[9:02] Tell us more about Awareness.
Awareness means thinking about the social, economic, and technological changes that will overlap to create rogue waves, impacting your organization. Think about what could impact your financial, operational, or strategic performance or your external environment (the four foes). Product managers tend to focus on financial and operational impacts, but strategic and environmental issues are far more likely to occur.
[13:50] As an organization, how do we become aware of the trends that are shaping the future?
We need a culture shift. We make assumptions about what the future will look like based on the past, but it’s unlikely the low-volatility environment we have now will continue. We can’t assume our cookbooks will still work. To prepare for a changing future, consider having a future unit in your organization, like we have at HP. In the future unit, we look at the social, economic, and technological changes and what they mean across our functions. We report our findings annually to the C-suite and look at risks associated with the four foes (financial, operational, external, and strategic). As a result, we were prepared to respond to the rogue wave of the pandemic and HP’s revenue and earnings were stable over 2020.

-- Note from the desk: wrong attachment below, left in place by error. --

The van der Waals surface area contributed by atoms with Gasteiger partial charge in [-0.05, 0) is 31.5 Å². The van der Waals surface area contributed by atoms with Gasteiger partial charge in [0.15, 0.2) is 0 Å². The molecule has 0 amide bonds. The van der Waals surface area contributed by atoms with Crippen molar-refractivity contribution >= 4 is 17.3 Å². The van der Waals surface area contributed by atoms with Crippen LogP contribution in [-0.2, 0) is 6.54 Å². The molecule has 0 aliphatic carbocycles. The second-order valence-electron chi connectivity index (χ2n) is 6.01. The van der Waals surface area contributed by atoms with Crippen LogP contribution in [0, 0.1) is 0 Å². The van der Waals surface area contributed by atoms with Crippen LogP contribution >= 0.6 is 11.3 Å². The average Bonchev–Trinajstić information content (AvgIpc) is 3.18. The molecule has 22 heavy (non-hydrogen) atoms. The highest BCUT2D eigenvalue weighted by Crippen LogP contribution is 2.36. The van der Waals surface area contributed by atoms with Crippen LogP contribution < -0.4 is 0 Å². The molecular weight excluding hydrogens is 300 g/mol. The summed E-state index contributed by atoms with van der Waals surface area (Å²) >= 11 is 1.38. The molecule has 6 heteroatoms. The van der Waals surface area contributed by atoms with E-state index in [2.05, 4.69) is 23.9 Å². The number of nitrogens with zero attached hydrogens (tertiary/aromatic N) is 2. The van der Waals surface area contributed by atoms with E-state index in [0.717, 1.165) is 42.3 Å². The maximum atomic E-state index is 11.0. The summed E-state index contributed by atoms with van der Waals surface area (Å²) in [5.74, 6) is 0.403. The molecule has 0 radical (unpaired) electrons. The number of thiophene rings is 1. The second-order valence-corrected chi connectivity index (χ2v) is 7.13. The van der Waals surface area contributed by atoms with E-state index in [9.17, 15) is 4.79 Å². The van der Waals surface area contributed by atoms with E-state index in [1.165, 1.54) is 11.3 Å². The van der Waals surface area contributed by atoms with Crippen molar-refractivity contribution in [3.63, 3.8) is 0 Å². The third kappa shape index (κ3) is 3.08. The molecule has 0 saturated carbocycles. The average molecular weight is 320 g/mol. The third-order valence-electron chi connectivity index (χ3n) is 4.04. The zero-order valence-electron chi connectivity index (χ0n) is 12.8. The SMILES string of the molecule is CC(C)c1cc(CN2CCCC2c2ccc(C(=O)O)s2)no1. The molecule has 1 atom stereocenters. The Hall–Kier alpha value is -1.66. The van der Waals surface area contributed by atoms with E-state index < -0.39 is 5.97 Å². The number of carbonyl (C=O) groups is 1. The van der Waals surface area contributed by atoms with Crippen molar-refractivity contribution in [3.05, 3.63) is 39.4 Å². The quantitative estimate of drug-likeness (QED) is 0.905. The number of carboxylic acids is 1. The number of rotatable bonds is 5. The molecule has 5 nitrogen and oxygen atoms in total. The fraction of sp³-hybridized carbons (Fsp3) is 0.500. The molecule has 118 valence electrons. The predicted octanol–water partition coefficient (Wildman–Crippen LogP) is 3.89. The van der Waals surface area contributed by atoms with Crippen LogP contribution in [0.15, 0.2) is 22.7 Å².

[17:50] How does recognizing trends create a catalyst for new opportunities?